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Reinier Rijke demonstrates the power and reliability of tidal energy

From studying shipbuilding in Delft to designing dredgers and jack-ups. From 20 years managing IHC's shipyards to designing and managing tidal turbines. Reinier Rijke's story is about technical ingenuity, seeing possibilities and passion.

How do you get from shipbuilding to tidal energy?

“I worked at IHC for 20 years and was director of production at three shipyards. At one shipyard we ran a pilot with tidal energy. The focus was on designing floating structures. Because there was no effective turbine, I proposed to design it myself. IHC stuck to its last, namely dredgers and offshore. Then I thought: “Why not do it myself?” It is like the film “The boy who harnessed the wind”, where a boy driven by technology builds a windmill in a dry area. That's how I became the boy who harnesses the tides.”

What attracts you?

“Firstly, it is a technological challenge. It is complex, innovative. What could be better than adding something new to the waterways? For me, the pride of installing a new turbine is comparable to the launch of an enormous trailing suction hopper dredger a few years ago. Queen Máxima, who inaugurated the ship at the time, was just as impressed by her namesake Vox Máxima as all the employees at the covered slipway of the IHC Merwede shipyard. A spontaneous “oooh, how big” escaped her! It is, after all, the largest dredger ever built in the Netherlands.

Back to this turbine: I work with the same satisfaction on something so visibly useful, focused on the future.

But above all, it complements existing forms of renewable energy. Energy from wind and sun is well known and has the power. But these sources are not always available. The general public is not yet aware of the power and predictability of energy from water, of tidal energy. I want to prove and demonstrate this power and reliability.”

Tell us about getting the turbine up and running

“We are in a two-year pilot phase now. The Province of Zeeland wanted to make the sluice more sustainable while renovating it. We were able to take advantage of that. The turbine was installed in October 2021, after a six-month design phase and construction of the turbine.

In March this year, we took the turbine out of operation for a while. We wanted to optimise the conduction of the water from the Western Scheldt into the canal, so that less energy is lost through turbulence. We did this by extending the flowguides.

It remains a matter of switching between the environmental factors and the innovation itself. Now that we have a better view on the currents at the sluice, we can respond to it in a more targeted way in order to achieve maximum return in the future. After two years, we want to prove that this is a sensible way of generating energy. The turbine is built to last at least 15 years."

Is tidal energy the future?

“Yes, but it takes time. It is a long haul. It’s all about persistence. There is still a lot to research and learn. My hope is that there will be more and more showcases like this turbine. In this way, we will prove what the power of water can offer the province and the Netherlands, namely a predictable and reliable basic energy source in addition to sun and wind, which will reduce the need for energy storage in the future.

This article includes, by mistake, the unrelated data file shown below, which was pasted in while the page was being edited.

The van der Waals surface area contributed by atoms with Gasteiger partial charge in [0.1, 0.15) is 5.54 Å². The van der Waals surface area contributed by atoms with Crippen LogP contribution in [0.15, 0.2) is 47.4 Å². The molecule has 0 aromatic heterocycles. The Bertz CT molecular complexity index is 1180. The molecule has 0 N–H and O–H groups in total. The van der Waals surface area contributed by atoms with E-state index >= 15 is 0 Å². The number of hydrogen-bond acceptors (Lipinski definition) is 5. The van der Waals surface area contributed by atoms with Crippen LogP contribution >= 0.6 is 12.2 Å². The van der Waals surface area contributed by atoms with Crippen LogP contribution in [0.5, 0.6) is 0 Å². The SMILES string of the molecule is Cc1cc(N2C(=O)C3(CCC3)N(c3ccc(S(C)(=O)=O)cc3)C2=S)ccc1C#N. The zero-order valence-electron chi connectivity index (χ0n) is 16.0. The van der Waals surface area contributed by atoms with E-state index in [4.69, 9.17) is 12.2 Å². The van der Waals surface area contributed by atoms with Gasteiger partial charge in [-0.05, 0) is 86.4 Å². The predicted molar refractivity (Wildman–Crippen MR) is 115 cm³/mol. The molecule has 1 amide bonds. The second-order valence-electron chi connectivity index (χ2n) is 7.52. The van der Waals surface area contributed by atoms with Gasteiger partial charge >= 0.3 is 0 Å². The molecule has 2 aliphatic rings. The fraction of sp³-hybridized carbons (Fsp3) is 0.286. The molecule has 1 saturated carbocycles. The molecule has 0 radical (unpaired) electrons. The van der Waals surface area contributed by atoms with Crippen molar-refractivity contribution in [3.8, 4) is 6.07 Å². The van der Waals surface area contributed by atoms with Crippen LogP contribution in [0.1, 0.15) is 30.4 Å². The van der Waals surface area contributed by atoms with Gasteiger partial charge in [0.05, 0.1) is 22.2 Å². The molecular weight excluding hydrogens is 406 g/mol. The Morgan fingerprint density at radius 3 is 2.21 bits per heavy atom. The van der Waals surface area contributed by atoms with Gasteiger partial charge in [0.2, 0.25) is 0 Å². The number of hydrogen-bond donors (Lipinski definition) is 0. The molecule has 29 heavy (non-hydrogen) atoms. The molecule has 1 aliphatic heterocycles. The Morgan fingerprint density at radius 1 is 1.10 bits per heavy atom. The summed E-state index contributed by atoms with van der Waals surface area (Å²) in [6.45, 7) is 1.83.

As a shipbuilder and sailor, I know one thing for sure. When you know the power of water, you have faith in tidal energy.

Energy company Delta shows on their site where the sustainable energy comes from, and that includes our tidal energy. The first visible proof is there. Wouldn't it be nice if more sluice complexes, harbours and dams could generate their own electricity by installing a turbine?

It is also profitable for the province of Zeeland. They harvest energy from their own sea. That is a wonderful sustainable proposition. If one sheep crosses the dam...”

How are you embedded in the environment?

“I think it is important that tidal energy is visible. To start with, all the people around here have received a leaflet and an invitation to ask for more information. A lot of passers-by get off their bikes to ask what is going on. Apparently, this project appeals to a lot of people in Zeeland and to tourists. I am proud to say that the Province of Zeeland, the municipality of Vlissingen, Zeeland Water Board and the Interreg programme have given us the opportunity to test here, and that Water2Energy is very grateful to them. Later this year, we want to give a big presentation to all those involved, including local and European politicians.

There is a whole circle around us. We work closely with the Water Board, Energy PZEM / Delta. Students from HZ University of Applied Science are involved in collecting and processing all the measurement data.”

What’s the role of EWA in your work?

“As a technician, I get lost in subsidy applications. I usually get them back by return mail because something is not right. I also don't speak the language of the lobbyists. Through EWA, for example, I got to know Bluespring and Dutch Marine Energy Centre (DMEC). Thanks to their efforts, I receive a subsidy and can carry out this project. With my innovation, I am happy to work as an example. Because priority now is to become visible. Exposure. To show that tidal energy is a sensible addition to wind and sun. And that it is constantly there, every day, always.

EWA also takes care of the positioning of our sector. I see that they make the pilots and showcases visible in the places where it matters, for example through the Netherlands Water Partnership and the North Sea Community of Practice. But also among the general public and politicians. We must show that it is a feasible and affordable source that will keep our energy system reliable and affordable beyond 2030.”

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